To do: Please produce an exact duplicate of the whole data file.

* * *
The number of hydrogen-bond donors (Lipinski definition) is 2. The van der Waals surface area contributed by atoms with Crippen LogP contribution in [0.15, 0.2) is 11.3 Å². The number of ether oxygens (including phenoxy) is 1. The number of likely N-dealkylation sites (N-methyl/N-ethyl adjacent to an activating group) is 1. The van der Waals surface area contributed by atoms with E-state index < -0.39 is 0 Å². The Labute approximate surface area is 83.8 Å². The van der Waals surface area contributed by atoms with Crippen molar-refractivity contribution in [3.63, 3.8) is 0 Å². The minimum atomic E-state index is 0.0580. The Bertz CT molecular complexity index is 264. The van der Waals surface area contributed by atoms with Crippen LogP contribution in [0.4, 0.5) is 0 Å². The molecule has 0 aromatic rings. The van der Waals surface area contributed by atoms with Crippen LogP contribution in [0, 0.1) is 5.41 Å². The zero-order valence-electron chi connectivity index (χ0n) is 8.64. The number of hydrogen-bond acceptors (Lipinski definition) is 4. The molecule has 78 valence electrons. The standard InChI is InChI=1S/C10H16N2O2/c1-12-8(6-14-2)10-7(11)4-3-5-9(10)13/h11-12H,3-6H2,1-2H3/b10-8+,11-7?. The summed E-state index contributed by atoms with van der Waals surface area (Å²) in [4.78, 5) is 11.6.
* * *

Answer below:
The number of hydrogen-bond donors (Lipinski definition) is 2. The van der Waals surface area contributed by atoms with Crippen LogP contribution in [0.15, 0.2) is 11.3 Å². The number of ether oxygens (including phenoxy) is 1. The number of likely N-dealkylation sites (N-methyl/N-ethyl adjacent to an activating group) is 1. The van der Waals surface area contributed by atoms with E-state index < -0.39 is 0 Å². The Labute approximate surface area is 83.8 Å². The van der Waals surface area contributed by atoms with Crippen molar-refractivity contribution in [3.63, 3.8) is 0 Å². The minimum atomic E-state index is 0.0580. The Bertz CT molecular complexity index is 264. The van der Waals surface area contributed by atoms with Crippen LogP contribution in [0.4, 0.5) is 0 Å². The molecule has 0 aromatic rings. The van der Waals surface area contributed by atoms with Crippen LogP contribution in [0, 0.1) is 5.41 Å². The zero-order valence-electron chi connectivity index (χ0n) is 8.64. The number of hydrogen-bond acceptors (Lipinski definition) is 4. The molecule has 78 valence electrons. The standard InChI is InChI=1S/C10H16N2O2/c1-12-8(6-14-2)10-7(11)4-3-5-9(10)13/h11-12H,3-6H2,1-2H3/b10-8+,11-7?. The summed E-state index contributed by atoms with van der Waals surface area (Å²) in [4.78, 5) is 11.6.